Introduction to Podcasts

For my second experiment, I chose to look into podcasts. Podcasts are like internet radio talks. They are audio recordings of a conversation between a host and guest speaker or monologue of a person’s thoughts. Podcast topics range greatly from news, to business, to fitness, and they contain episodes that fit the theme of the type of podcast. Usually the content of podcast episodes provide exposure to new ideas or information that will provoke thought from the listener. Some benefits to listening to podcasts are increasing time spent learning, improving listening skills, enhancing focus, and stimulating imagination. They’re also perfect for the on the go lifestyle. That’s because they can be streamed on phones, tablets, and computers or downloaded and listened to anywhere, anytime.

All of those qualities are what drew me to podcasts. They are so versatile and are basically a combination of education and entertainment. My project is about the impact of climate change in California, especially in regard to the wildfires that have recently destroyed hundreds of homes and drastically changed the landscape. Creating a podcast episode will allow me to provide news and information about a current, ongoing issue. Since I am from California, I will also be able to include first-hand knowledge on the impact of the wildfires on residents.

Recently, I listened to Trash! from NPR’s Planet Money podcast. This podcast episode discussed the economic issues that have risen for America’s recycled products. Other popular podcasts include Freakonomics, This American Life, and Stuff You Should Know.

        

For the most part, they all follow the same format.

Podcast episodes generally follow this order with these characteristics.

  1. Intro – who the podcast speaker, outline of discussion topics, about 30s
  2. Jingle – easily identifiable and unique to podcast
  3. Discussion
  4. Outro – summary with conclusion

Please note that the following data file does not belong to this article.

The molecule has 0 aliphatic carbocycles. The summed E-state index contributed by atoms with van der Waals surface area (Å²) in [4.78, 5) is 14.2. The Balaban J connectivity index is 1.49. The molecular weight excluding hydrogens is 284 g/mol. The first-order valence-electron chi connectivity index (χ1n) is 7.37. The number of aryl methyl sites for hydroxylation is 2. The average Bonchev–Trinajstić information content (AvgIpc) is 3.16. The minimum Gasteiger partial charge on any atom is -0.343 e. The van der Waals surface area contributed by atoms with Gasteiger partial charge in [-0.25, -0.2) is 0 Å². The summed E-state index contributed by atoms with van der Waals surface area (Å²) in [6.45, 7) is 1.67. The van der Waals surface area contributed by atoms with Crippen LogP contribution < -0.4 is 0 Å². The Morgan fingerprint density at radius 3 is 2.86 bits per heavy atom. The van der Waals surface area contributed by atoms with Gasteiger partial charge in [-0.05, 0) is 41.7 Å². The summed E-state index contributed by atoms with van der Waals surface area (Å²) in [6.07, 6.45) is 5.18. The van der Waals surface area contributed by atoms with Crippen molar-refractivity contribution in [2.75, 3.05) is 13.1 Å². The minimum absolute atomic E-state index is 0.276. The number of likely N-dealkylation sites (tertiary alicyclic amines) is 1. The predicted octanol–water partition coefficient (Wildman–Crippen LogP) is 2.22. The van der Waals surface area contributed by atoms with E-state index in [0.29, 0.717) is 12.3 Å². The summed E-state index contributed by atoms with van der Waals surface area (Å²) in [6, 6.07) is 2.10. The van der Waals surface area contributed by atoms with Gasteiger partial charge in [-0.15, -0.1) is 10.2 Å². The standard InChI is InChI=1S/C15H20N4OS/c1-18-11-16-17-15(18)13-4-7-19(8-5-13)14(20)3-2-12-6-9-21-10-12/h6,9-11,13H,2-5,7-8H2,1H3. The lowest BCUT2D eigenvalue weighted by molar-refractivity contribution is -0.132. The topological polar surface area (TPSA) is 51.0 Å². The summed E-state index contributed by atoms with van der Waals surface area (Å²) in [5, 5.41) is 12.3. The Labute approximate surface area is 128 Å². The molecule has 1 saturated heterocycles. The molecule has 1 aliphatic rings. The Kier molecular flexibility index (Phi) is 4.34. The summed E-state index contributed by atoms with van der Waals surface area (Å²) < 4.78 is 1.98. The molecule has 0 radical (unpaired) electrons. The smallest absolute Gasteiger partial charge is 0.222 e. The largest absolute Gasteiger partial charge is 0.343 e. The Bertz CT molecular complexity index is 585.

5. Closing remarks – thank you, referencing next episode, resources, tagline
  6. Jingle

Depending on the type of podcast, some people may or may not choose to write a script beforehand. If a script is written, it is important to first think of a theme, topics to discuss under the theme, and the length of the episode. Straight from the beginning, the host should engage listeners early on to hook them into the episode. This can take the form of an interesting story or current attention drawing issue. Since podcasts are listened to, providing context and visual aids enhances the listener’s experience. Write for the ear, not the eye. Other tips include having variable sentence lengths, simple terms and no jargon, and a linearity to the episode. It should be straightforward, to the point, and without any unnecessary details that don’t add to the central argument. Listeners often remember the first and last things most, so a specific call to action is typically made at the very end.

If you want to learn more about podcasts, check out these links.

https://blog.mindvalley.com/podcasts-beginners-guide/?utm_source=google_blog#1

https://podcast.co/know/podcast-script

https://tools.cdc.gov/medialibrary/docs/AudioScriptWritingGuide.pdf

2 thoughts to “Introduction to Podcasts”

  1. I love your idea of writing a podcast!! I love podcasts and I think your topic about climate change works perfectly with this genre. In your blog post I found it very helpful that you explained the characteristics of podcasts and included examples of ones that you like. I think it will be so cool and engaging to bring in your own experiences living in CA and the podcast genre fits that in seamlessly. Is this something you are thinking of making your final project? If so, are you going to do the podcast alone or with another person?

  2. Hi Natalie,
    I think doing a podcast is such a great idea! They are so versatile and will really allow you to be creative with your topic and discuss a lot of different elements related to it. I was wondering like Sophie, if you were planning on doing it alone or if you were going to be interviewing or co-hosting with somebody else? If you were going to to the latter do you have an idea of who it would be? I feel like you could do with someone who is personally affected by the wildfires or maybe somebody who is an expert, or studying, the environment/climate change. I think there are a lot of possibilities for this project and I’m excited to see where you decide to go with this!

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